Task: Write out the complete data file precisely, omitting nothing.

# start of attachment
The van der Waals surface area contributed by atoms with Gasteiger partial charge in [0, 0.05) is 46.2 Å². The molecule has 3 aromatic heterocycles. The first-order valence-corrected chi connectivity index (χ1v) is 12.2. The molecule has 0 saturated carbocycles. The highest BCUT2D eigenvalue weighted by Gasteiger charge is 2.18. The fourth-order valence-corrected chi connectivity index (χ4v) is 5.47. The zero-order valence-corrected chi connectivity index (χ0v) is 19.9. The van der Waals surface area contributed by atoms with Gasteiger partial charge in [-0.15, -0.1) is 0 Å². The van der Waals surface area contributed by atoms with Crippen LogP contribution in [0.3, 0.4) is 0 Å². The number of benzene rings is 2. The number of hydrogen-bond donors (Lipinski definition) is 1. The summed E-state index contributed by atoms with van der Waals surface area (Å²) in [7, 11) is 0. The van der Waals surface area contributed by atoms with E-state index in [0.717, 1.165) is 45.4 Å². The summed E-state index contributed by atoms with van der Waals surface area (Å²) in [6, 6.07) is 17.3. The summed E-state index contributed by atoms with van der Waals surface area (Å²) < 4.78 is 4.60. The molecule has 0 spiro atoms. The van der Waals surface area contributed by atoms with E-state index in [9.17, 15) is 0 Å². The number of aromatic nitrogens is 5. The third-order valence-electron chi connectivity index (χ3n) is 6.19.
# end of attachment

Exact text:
The van der Waals surface area contributed by atoms with Gasteiger partial charge in [0, 0.05) is 46.2 Å². The molecule has 3 aromatic heterocycles. The first-order valence-corrected chi connectivity index (χ1v) is 12.2. The molecule has 0 saturated carbocycles. The highest BCUT2D eigenvalue weighted by Gasteiger charge is 2.18. The fourth-order valence-corrected chi connectivity index (χ4v) is 5.47. The zero-order valence-corrected chi connectivity index (χ0v) is 19.9. The van der Waals surface area contributed by atoms with Gasteiger partial charge in [-0.15, -0.1) is 0 Å². The van der Waals surface area contributed by atoms with Crippen LogP contribution in [0.3, 0.4) is 0 Å². The number of benzene rings is 2. The number of hydrogen-bond donors (Lipinski definition) is 1. The summed E-state index contributed by atoms with van der Waals surface area (Å²) in [7, 11) is 0. The van der Waals surface area contributed by atoms with E-state index in [0.717, 1.165) is 45.4 Å². The summed E-state index contributed by atoms with van der Waals surface area (Å²) in [6, 6.07) is 17.3. The summed E-state index contributed by atoms with van der Waals surface area (Å²) < 4.78 is 4.60. The molecule has 0 spiro atoms. The van der Waals surface area contributed by atoms with E-state index in [9.17, 15) is 0 Å². The number of aromatic nitrogens is 5. The third-order valence-electron chi connectivity index (χ3n) is 6.19.